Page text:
Professional firms that do legal services, due diligence work, internal audit, statutory audits, consulting work for mergers and acquisitions, valuations etc. all have potentially price sensitive information and it is naive to assume that there are no punters or their friends in and around these entities who scavenge for sensitive information from willing employees. 
The SEBI regulations make a mention of the so called Chinese wall (it is considered a legal flotsam and now a day’s the term is ethical wall or screening devices). This wall has pores and is farcical in today’s world of high tech communications and loose data protection laws in the developing world. The decision in the famous case of Chinese wall in Brunei – Prince Jefri Bolkiah Vs KPMG gives an interesting insight into the world of conflicts of interest and confidentiality. 
The prevention of insider trading is widely treated as an important function of securities regulation. It is one thing to have a set of regulations in place yet another to have the skill, will and the means to implement them to protect investors. 
Unlike anywhere else in the world, the US regulations on insider trading and their knack to prosecute offenders by peeling layer after layer of evidence are remarkable. It is reported that in 2008 alone there were more than 600 enforcement actions by SEC. It dedicates over 60 percent of its resources each year to the enforcement and examination programs. Last year its enforcement complaint centre handled over 600,000 tips sent by individuals. In spite of all these persistent efforts, SEC is still under fire for many scandals in the US including the Madoff Ponzi Scheme. With dwindling workforce (it has some 3500 staff!)and surging work load, SEC is demanding more budget allocation from some $900 million now to about 1.2 billion dollars annually.  
Compare this to what SEBI has, just 615 staff ( about 25% of which are secretaries and other staff) to deal with multifarious activities that it does with stock exchanges, stock brokers and sub-brokers, mutual funds, venture capital funds, portfolio managers, not to speak of dealing with a vibrant investing population that relies more on tips and tippers than anything else. Its 2008-09 annual report is yet to be published on its website and for 2007-08 it recorded a fee income of just under Rs.400 Crores that is some $ 85 Million.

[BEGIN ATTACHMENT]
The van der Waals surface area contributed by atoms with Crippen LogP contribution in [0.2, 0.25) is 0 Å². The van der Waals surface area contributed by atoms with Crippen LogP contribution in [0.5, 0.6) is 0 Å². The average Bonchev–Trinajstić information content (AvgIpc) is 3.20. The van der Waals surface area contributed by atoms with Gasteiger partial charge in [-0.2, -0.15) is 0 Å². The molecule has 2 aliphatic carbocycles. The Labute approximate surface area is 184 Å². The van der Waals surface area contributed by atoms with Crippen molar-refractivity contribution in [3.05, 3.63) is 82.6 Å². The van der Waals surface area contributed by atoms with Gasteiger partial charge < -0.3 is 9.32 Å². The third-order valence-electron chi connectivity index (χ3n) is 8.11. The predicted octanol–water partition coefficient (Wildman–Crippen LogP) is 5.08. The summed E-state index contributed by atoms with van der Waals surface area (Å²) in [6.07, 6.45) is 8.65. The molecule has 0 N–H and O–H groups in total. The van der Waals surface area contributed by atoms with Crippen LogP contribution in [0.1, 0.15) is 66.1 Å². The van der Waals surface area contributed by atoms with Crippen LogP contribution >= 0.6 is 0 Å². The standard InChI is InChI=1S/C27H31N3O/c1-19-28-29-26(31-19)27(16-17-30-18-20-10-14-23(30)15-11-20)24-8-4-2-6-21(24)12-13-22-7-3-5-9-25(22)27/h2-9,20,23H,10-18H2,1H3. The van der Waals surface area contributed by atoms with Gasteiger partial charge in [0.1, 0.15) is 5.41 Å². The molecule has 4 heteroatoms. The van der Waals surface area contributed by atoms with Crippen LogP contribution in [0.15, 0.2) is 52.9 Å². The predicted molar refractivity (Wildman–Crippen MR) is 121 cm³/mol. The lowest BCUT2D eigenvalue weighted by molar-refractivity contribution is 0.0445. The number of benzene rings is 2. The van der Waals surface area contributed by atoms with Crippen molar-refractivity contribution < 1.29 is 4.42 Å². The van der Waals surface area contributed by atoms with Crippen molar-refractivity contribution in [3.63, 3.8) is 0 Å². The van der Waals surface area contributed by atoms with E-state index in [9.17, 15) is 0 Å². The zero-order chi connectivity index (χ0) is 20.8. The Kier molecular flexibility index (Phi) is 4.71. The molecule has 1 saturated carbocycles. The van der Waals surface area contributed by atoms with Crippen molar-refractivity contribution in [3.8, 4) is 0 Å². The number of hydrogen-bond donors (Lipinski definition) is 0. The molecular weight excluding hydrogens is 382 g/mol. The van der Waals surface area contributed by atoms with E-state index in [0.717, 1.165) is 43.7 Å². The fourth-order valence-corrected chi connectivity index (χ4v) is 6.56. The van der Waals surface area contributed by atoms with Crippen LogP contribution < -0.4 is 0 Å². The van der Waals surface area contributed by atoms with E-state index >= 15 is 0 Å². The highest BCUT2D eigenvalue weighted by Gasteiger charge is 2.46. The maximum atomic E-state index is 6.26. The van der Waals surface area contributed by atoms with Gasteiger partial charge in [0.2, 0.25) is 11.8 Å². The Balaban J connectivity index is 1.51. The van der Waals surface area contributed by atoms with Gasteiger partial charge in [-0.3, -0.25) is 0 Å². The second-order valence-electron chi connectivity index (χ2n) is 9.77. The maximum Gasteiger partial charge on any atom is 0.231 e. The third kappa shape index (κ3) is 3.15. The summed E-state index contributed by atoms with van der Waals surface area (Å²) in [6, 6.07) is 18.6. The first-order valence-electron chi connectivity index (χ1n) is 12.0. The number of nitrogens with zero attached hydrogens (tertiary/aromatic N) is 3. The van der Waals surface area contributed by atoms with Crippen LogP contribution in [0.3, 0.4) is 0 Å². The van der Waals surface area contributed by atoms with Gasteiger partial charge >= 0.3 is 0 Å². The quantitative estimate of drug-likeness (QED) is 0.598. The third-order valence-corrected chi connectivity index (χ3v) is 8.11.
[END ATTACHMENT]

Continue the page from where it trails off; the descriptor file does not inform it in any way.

As on 31st July 2009, as per SEBI’s website, the list of prosecutions launched across the country since December 1994 is a meagre twelve violations on insider trading.  This is dismal performance and all those who get away with slipping insider information and those who merrily use them will laugh at this. It is time SEBI got some serious funding to acquire appropriate technologies and talents. It must enhance its monitoring mechanisms to garner its own intelligence to initiate suo moto action as proclaimed in regulation 5(2)(b). Simply updating these rules and regulations now and then may be of no use. It should get high tech and partner with professionals to use appropriate data mining, analytics and surveillance tools to detect and prosecute operators that are suspected to be involved in insider trading. With a whopping 25 crores penalty that it can impose, the investment in skill and technology will pay handsome dividends.
As an ounce of prevention to start with can SEBI simply ask all the entities it has listed in regulation 12(1) to publish in newspapers on the last of February every year that such entities are in full compliance of these codes? Let the intermediaries, asset management companies, trustees of mutual funds, the self regulatory bodies, the recognised stock exchanges and clearing house or corporations, the public financial institutions and the professional firms such as auditors, accountancy firms, law firms, analysts and consultants do a self assessment and state publicly that they are in fact compliant with the regulations and then let SEBI do a random audit. This will ensure that such firms take these codes seriously and monitor violations. Perhaps some punters are not sufficiently afraid as yet.